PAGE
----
It’s a revolutionary change. Both good and not so good. It involves retraining brain and body. Forgetting about the past.
It’s taking a solid intermediate skier, comfortable at that level, and putting her in a self-driving race car with no seat belts.
Enter the Women’ K2 First Luv Skis that are billed as perfect for a skier like me who can always use help turning so as to not lift my ski, and who loves exquisitely groomed trails only. Somehow, I felt them moving under me and leaving me behind.
Let’s be truthful about change at this point in life. There are those who learn to snowboard at 65 and love it, and even teach it. I am in awe of them despite the loud, scraping noises this kind of equipment makes at high speeds.
But we are talking habit and comfort here. My husband and two daughters, who have been on snowy mountains their entire lives, always felt the need to swerve, jump or go really fast. And I would follow as they waited for me to take my time on the way down. My skis did what I told them to do with a bit of assist on the turns.
My real skis, the Women’s Dynastar Sensation, now listed on eBay for $229.99, plus $24.99 shipping, probably have been in our ski closet for about six years. They are a bit balloonist. If you ski them correctly with relaxed limbs, they will largely do the turn for you and you follow. Voila! They are advertised for intermediate and advanced skiers.
Please let me find the sweet spot of my old skis that allowed me to practice bringing them together to carve a graceful turn, linking them. Another, and then another.
What a waste of time. Now skis are fat, shorter and ridden about hip width apart. They are supposed to offer ease and stability.
And I don’t doubt this because Dan Lewis of Stan and Dan’s in North Conway, N.H., has been picking and fitting my skis for the past 40 years. (I started very young.) It was a system that worked. They picked, I skied.
Stan and Dan’s is one of the best ski shops in New England and far beyond. We have schlepped to them skis and boots from Washington, D.C., and then Pittsburgh, where we now live.
Sure, people who saw skis and boots in our car in July thought it was strange. It wasn’t. We were dropping off our equipment in August so it could be tuned and waxed for the next season. We would pick them up after Christmas.
So why wouldn’t you depend on them to pick the best new ski. Why would you trust anyone else?
They knew your gnarled old feet, your orthotic that needed constant adjustment, your fear of expert trails, and your utter dependence on them to pick the right thing so you could progress a teeny bit and not kill yourself.
OK, let’s get to how new skis look, feel and perform for someone who loved her old skis, but from a technical viewpoint, had no idea why.
A pair was picked, fat, short ones. The first pair was a disaster. I claimed they would not turn for me.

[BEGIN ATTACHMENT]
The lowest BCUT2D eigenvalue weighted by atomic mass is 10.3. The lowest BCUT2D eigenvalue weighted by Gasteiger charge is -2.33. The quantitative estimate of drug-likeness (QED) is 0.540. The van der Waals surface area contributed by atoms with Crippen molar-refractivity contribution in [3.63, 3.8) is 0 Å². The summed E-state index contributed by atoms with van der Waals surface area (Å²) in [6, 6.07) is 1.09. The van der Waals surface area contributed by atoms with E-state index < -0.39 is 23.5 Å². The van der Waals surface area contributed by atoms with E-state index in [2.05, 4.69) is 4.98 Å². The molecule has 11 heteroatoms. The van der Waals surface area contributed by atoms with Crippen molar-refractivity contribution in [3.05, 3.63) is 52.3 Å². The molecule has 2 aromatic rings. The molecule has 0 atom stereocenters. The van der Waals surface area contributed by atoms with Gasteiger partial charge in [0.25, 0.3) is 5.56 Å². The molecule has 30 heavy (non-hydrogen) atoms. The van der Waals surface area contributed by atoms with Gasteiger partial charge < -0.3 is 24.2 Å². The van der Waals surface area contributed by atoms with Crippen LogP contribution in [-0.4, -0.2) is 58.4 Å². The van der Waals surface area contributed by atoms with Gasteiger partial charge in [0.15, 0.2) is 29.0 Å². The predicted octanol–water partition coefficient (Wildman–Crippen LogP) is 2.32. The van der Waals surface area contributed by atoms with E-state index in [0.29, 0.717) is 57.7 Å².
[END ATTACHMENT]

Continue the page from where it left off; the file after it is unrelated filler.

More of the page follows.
I got rid of them immediately and erased everything about them, including their name, from my memory. I vowed never to ski again.
Stan and Dan were patient. Another pair was produced, the K2 Luv things. Those got their first runs at Mount Cranmore and I felt like I was being time transported back to my truly green days. A kind ski teacher took me for a run, pronounced I was skiing like a person stuck in the intermediate world, and skied off with a smile.
I persevered and tried again on a perfect day at King Pine, a small, lovely, well-groomed family place. It was slow, my balance was off, and the skis seemed to be turning like crazy. From there, I picked up some speed. Or rather, the skis did.
I could see a big learning curve ahead, not because of the proficiency of the K2s, but because of me. Back to the greens.
I knew I had to update my skis and outlook, but I hated to jettison old things and memories.
I am old enough to remember the recently departed Durgin-Park in Boston.
In North Conway, a town where I have hiked, biked and skied for 40 years, there are many things that have gone away along with straight skis.
Gone: The restaurant Bellbuoy North; Sandwich World with abundant pickles on every sub; Jack Frost Ski Shop, an elegant place to buy woolen ski sweaters; Carroll Reed, purveyor of plaid pleated woolen skirts; and, of course, the Skimobile at Cranmore whose “chairs” have become lawn ornaments. The Bernerhof had German food — spätzle and schnitzel. At the Oxen Yoke, weekends rocked with Them Fargo Brothers.
Added: The Met on Main Street, the best coffee in town; a sharp new ski museum where you can buy a plunger with a ski pole for the handle; and the successor to Stanley’s, the Sunshine Shack, that offers big breakfast bowls overflowing with eggs and add-ons. There is a sign that says, “Breakfast Brews.”
I like these things. They make it a pleasure to come to the Mount Washington Valley. The question is, can I ever be young enough to Luv my new skis?
Cindy Skrzycki, a senior lecturer at the University of Pittsburgh and visiting professor at McGill University in Montreal, has been skiing for a half-century.